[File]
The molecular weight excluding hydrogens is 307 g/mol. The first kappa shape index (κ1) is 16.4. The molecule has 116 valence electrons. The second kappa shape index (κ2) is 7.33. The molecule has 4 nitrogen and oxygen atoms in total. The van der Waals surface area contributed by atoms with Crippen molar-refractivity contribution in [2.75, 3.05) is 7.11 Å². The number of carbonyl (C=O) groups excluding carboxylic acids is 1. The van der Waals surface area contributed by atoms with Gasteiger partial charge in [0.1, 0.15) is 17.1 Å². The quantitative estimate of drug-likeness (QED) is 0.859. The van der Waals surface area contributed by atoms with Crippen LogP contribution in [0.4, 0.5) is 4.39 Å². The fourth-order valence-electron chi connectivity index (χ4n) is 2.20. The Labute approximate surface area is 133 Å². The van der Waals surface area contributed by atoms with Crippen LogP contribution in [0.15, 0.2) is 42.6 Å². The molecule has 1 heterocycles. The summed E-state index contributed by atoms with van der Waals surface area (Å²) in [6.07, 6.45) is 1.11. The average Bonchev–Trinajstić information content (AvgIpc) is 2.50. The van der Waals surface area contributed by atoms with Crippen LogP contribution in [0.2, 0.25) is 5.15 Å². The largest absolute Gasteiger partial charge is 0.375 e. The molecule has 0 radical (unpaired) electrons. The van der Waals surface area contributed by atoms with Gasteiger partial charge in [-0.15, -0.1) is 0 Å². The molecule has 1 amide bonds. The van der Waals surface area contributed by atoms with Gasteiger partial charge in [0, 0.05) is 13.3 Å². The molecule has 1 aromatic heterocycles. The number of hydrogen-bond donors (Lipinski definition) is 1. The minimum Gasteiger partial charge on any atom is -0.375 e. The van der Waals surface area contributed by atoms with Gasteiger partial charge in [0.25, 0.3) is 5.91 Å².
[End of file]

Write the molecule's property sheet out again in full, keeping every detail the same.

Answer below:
The molecular weight excluding hydrogens is 307 g/mol. The first kappa shape index (κ1) is 16.4. The molecule has 116 valence electrons. The second kappa shape index (κ2) is 7.33. The molecule has 4 nitrogen and oxygen atoms in total. The van der Waals surface area contributed by atoms with Crippen molar-refractivity contribution in [2.75, 3.05) is 7.11 Å². The number of carbonyl (C=O) groups excluding carboxylic acids is 1. The van der Waals surface area contributed by atoms with Gasteiger partial charge in [0.1, 0.15) is 17.1 Å². The quantitative estimate of drug-likeness (QED) is 0.859. The van der Waals surface area contributed by atoms with Crippen LogP contribution in [0.4, 0.5) is 4.39 Å². The fourth-order valence-electron chi connectivity index (χ4n) is 2.20. The Labute approximate surface area is 133 Å². The van der Waals surface area contributed by atoms with Crippen LogP contribution in [0.15, 0.2) is 42.6 Å². The molecule has 1 heterocycles. The summed E-state index contributed by atoms with van der Waals surface area (Å²) in [6.07, 6.45) is 1.11. The average Bonchev–Trinajstić information content (AvgIpc) is 2.50. The van der Waals surface area contributed by atoms with Crippen LogP contribution in [0.2, 0.25) is 5.15 Å². The largest absolute Gasteiger partial charge is 0.375 e. The molecule has 0 radical (unpaired) electrons. The van der Waals surface area contributed by atoms with Gasteiger partial charge in [-0.15, -0.1) is 0 Å². The molecule has 1 amide bonds. The van der Waals surface area contributed by atoms with Gasteiger partial charge in [0, 0.05) is 13.3 Å². The molecule has 1 aromatic heterocycles. The number of hydrogen-bond donors (Lipinski definition) is 1. The minimum Gasteiger partial charge on any atom is -0.375 e. The van der Waals surface area contributed by atoms with Gasteiger partial charge in [0.25, 0.3) is 5.91 Å².